Wild Horse Sanctuary

The Wild Horse Sanctuary is a non-profit, public foundation dedicated to the protection and preservation of America's wild horses.  The Wild Horse Sanctuary views wild horses as America's "living national treasure" and aims to create a publicly accessible and ecologically balanced environment for the horses with other wildlife for future generations. 

The founders of The Wild Horse Sanctuary made the life altering decision to rescue and relocate 80 wild horses previously living on public land to safe home, rather than allow them to be slaughtered.

The Wild Horse Sanctuary conducts pack trips; develops public education programs; sponsors "resistance free" horse training seminars; participates in research projects on ecologically sound wild horse management; consults on related programs in order to help build other wildlife preserves; and cooperates with responsible ecology, animal protection, and educational organizations to further the protection of all species of wildlife, including America's wild horses, and the preservation of our natural environment.

The Sanctuary is located near Shingletown, California on 5,000 acres of lush lava rock-strewn mountain meadow and forest land. Black Butte is to the west and towering Mt. Lassen is to the east. The current location features better accessibility for the public, a milder winter climate with more natural cover, and other benefits for the horses.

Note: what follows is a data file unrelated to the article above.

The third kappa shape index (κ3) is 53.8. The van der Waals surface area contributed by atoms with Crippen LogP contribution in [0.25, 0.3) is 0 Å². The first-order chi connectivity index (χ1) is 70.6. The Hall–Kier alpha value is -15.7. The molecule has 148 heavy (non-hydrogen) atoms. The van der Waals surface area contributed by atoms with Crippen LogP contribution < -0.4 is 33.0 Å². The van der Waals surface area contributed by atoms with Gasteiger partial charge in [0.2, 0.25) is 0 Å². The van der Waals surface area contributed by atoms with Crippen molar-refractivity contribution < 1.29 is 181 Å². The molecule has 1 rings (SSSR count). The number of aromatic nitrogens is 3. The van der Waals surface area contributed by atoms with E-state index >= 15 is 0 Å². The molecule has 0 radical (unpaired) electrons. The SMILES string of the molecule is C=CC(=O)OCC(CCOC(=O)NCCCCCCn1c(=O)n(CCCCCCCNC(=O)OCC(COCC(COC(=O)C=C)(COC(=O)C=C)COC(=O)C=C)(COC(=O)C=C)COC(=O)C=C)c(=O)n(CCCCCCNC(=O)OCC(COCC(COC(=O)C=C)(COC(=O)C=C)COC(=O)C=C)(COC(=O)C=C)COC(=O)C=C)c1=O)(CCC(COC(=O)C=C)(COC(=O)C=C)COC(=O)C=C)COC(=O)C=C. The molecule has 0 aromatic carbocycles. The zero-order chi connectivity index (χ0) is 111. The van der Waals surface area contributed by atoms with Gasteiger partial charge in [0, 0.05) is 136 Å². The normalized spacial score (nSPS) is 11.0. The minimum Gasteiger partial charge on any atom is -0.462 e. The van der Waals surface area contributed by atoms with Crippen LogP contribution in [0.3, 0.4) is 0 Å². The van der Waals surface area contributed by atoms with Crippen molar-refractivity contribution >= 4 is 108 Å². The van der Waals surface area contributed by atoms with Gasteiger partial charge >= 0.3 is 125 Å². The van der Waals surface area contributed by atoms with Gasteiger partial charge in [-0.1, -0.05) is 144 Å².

The sanctuary is open for Wild Horse Viewing on Saturday and Wednesday from 10:00 am to 4:00 pm.

Read more


Latitude: 40.45415 Longitude: -121.900614 Elevation: 1985 ft
the best travel advice comes from the people who live here
Carolyn Esswein

Seasons Open

Year round

Hours Open

Office Hours: Tuesday & Wednesday 9:00 am to 2:30 pm Open for Wild Horse Viewing: Saturday and Wednesday 10:00 am to 4:00 pm


Diane Nelson rescued 80 wild horses from the BLM about 30 years ago and has created a wonderful 5000 acre sanctuary. The horses are supported through volunteers and overnight pack trails where you ride (domesticated well trained) horses through the land. Every year a gentle gather is done of the newborns which are gentled and adopted out. The BLM always claims that horses multiply at a 20% rate per year; but due to natural predators (mainly mountain lions) only a fraction survive here. It is awesome to see bands of wild horses up close. I highly recommend visiting this sanctuary.

Janice Flatto, 9/23/2012

Leave a Comment